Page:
RaeAnn Galasso fills up buckets of water at the Mud Bay spring to use for drinking and cleaning. (Abbey Collins)

This summer, a popular water source in Haines tested positive for E. coli. The Mud Bay spring is not regulated by the borough and is not regularly tested. But it’s where a lot of people get their drinking water. And some residents are not planning to stop.

The so-called spring is on Mud Bay Road, just before Letnikof Cove. Two pipes stick out of the hillside, with rocks built up around them. It looks pretty official, but it’s not. I drove out to the spring on a summer afternoon to take a sample of the water. I got there just as a bunch of tourists were finishing up. The visitors were sipping the water out of paper cups.

I tested for arsenic, nitrates, nitrites and total coliforms.

RaeAnn Galasso is filling up several buckets of water and loading them into the back of her car. She says she’s been drinking this water for a long time.

“Sometimes for cleaning,” says Galasso. “I have a dry cabin, so it’s all this water. I’ve been using it for over 20 years. My plants do really well. I like it. It tastes great.”

But, she says it is concerning that it’s not tested. That concerned me too. I sent samples to the Juneau-based water testing company Admiralty Environmental.

The lab results show no significant levels of arsenic, nitrates or nitrites. But they did find E. coli. The test doesn’t show what strain of the bacteria is present. Cindy Christian is a drinking water specialist at the Alaska Department of Environmental Conservation. She says E. coli is not always bad for you. There are strains that are harmful but some that are benign.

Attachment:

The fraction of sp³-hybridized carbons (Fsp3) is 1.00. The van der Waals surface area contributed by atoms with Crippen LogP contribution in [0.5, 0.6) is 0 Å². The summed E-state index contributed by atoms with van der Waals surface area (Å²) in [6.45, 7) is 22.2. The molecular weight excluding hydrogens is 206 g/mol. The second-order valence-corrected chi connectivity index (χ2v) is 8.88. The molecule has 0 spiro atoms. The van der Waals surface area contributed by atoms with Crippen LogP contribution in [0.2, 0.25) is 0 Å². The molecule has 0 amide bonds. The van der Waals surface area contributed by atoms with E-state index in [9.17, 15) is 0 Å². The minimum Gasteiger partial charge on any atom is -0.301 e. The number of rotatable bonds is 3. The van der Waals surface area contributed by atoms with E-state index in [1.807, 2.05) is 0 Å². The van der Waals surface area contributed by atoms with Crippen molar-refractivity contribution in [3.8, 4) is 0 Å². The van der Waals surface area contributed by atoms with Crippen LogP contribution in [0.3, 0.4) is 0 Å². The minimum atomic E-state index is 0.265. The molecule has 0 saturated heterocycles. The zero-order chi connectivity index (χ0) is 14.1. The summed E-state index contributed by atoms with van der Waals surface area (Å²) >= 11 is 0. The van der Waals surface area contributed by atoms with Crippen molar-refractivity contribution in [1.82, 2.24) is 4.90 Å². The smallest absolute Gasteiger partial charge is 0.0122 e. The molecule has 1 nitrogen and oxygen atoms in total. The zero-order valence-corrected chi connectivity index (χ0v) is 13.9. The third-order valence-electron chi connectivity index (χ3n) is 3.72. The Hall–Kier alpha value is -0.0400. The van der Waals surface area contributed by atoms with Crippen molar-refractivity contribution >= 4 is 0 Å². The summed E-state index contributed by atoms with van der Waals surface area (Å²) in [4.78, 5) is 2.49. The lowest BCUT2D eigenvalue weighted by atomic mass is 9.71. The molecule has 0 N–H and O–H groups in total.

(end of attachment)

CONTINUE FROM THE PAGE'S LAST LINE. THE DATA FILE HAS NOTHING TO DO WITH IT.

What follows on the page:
“But they’re all associated with fecal matter that comes from mammals,” says Christian. “And some other organisms. Birds and things can carry E. coli also. In drinking water, they are not supposed to be there at all.”

Christian says E. coli is an indicator bacteria. It could mean other nasty stuff is in the water, too. Like salmonella or giardia.

With waterborne diseases like these, Christian says the symptoms are usually gastrointestinal. You might have diarrhea, abdominal cramping or lose your appetite. Some strains can cause more severe health problems.

Let’s back up a bit to how we came to test the water. We asked listeners to send up things they’ve always wondered about this area. One person sent a question asking: ‘Is the Mud Bay Spring really a spring? Or should it be called the Mud Bay runoff?’ I grabbed a friend and hiked in to the woods, trying to trace the pipes and creeks to the source.

But we couldn’t find it. So, I dug back further into the water’s history.

Haines resident Randy McDonald says he’s the one that put in the pipes, and built up the rock around them. He said he installed the pipes in the mid-1980s. McDonald says people were already getting water at the spot, but he made improvements to increase the water flow.

Someone did take measures to keep animals away from the water. But, the fencing has fallen over since then.

Christian, with the DEC, says Haines isn’t alone. She’s come across similar unregulated drinking water sources around the state.

She says in terms of monitoring water quality, it doesn’t really matter whether it’s a spring or runoff.

“Springs are usually treated as surface water also, so even if it were a natural spring, it would still – may not be suitable for drinking water unless it’s treated,” says Christian.

She says the safest bet for people who want to keep drinking the water is to boil it.

But many residents who have depended on the water source for years aren’t scared away by the E. coli. Krystal Norberg lives out Mud Bay and is even more reliant on the water because she has a dry cabin.

“I’ve drank it for 10 years,” says Norberg. “I’ve never gotten sick. Nor have I ever known anyone to have gotten sick.”

After we reported on the presence of E. coli in the water, the Haines Borough started looking in to testing it. At a recent meeting, the assembly voted unanimously to conduct a test.

But, Christian says no matter how many tests you do, one thing isn’t likely to change. She says because the so-called spring is untreated surface water exposed to elements and wildlife, it’s always likely to have bacteria like E. coli.